A special committee has been formed by Covington Mayor Sam Ramsey to examine possibilities for alleviating the financial strain on Covington residents who struggle to pay their utility bills.
At Monday night's city council meeting, Ramsey brought forward the idea of forming a committee to find out if there were a legal way for the city of Covington to put in place a program similar to that of Snapping Shoals EMC's Operation Round Up program.
"I see a great need for people for help with utilities," Ramsey said.
City Council members Mike Whatley and Ocie Franklin along with City Manager Steve Horton and City Attorney Ed Crudup will sit on the committee.
Ramsey commented that the higher cost of energy purchased from the market as well as the increase of fuel for the powering of energy plants has necessitated that the city pass on some of that increased cost to its customer base.
Energy bills are particularly expensive for Covington residents during the summer months, when the demand for electricity is at its highest.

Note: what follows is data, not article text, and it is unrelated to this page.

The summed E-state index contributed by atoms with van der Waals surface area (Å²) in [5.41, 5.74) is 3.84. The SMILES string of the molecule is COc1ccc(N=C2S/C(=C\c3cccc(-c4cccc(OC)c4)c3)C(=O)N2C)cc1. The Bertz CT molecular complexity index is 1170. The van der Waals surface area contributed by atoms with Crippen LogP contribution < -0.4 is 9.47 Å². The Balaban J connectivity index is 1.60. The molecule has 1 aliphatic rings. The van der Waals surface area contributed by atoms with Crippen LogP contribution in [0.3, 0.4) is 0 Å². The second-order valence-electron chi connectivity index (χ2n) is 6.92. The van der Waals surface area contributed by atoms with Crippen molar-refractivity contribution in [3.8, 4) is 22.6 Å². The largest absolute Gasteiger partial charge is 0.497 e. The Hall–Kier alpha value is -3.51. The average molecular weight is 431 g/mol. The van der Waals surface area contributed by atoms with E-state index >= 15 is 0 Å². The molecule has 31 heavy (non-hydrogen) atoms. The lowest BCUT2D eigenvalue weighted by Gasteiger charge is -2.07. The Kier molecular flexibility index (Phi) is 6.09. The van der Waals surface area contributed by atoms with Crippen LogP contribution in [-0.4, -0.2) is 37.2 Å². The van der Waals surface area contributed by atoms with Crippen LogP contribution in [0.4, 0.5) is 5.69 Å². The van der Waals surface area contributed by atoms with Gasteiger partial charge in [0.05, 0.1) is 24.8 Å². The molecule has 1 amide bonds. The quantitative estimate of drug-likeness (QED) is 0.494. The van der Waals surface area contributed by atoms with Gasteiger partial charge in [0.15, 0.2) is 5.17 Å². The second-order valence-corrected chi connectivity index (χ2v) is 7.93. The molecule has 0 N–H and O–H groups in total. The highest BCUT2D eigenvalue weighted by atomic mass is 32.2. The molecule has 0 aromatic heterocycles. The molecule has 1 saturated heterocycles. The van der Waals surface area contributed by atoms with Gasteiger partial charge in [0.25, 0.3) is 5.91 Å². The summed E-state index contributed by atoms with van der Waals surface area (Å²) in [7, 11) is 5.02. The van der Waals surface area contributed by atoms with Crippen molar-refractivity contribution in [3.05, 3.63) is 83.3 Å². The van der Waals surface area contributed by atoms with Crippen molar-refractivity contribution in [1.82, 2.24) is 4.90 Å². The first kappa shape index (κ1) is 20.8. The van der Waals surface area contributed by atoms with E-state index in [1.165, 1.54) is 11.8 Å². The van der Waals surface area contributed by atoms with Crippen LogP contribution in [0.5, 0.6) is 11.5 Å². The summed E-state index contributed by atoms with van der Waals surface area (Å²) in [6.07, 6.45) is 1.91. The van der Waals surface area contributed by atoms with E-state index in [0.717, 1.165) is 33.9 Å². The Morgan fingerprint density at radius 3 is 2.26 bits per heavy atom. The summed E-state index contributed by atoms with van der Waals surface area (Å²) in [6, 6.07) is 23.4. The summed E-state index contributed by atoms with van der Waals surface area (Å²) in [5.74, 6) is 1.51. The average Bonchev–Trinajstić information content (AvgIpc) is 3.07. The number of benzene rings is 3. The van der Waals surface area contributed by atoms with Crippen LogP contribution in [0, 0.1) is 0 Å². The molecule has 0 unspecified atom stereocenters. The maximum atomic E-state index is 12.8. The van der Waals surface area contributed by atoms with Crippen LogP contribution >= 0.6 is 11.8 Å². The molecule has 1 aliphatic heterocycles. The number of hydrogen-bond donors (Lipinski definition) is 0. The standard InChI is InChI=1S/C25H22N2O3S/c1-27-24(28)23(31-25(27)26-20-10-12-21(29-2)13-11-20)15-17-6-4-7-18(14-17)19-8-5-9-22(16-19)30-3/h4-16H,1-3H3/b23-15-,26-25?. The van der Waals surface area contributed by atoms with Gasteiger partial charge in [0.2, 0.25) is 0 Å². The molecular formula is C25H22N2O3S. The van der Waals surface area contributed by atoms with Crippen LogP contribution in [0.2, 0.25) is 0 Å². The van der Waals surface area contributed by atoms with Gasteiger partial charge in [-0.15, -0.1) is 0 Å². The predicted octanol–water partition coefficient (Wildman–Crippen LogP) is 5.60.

According to information provided by the Georgia Public Service Commission, utility rates in Covington in June 2006 were $51 for 500 kilowatts, $104 for 1,000 kWh, $162 for 1,500 kWh and $220 for 2,000 kWh
Snapping Shoals' Operation Round Up program works by rounding up to the next highest dollar amount the electric bills of participating consumers. According to Snapping Shoal's Web-site, the extra change collected, which varies from a penny to 99 cents a month goes into the Operation Round Up account.
According to the Web-site, a majority of Snapping Shoals customers participate in the program. Through the small monthly contributions of all the participants, Operation Round Up is able to distribute funds directly to people in need of assistance or to qualifying charitable organizations.
Additionally, the program serves people in need in the areas served by Snapping Shoals. Decisions on the distribution of funds are made by the Snapping Shoals Electric Trust Board of Directors.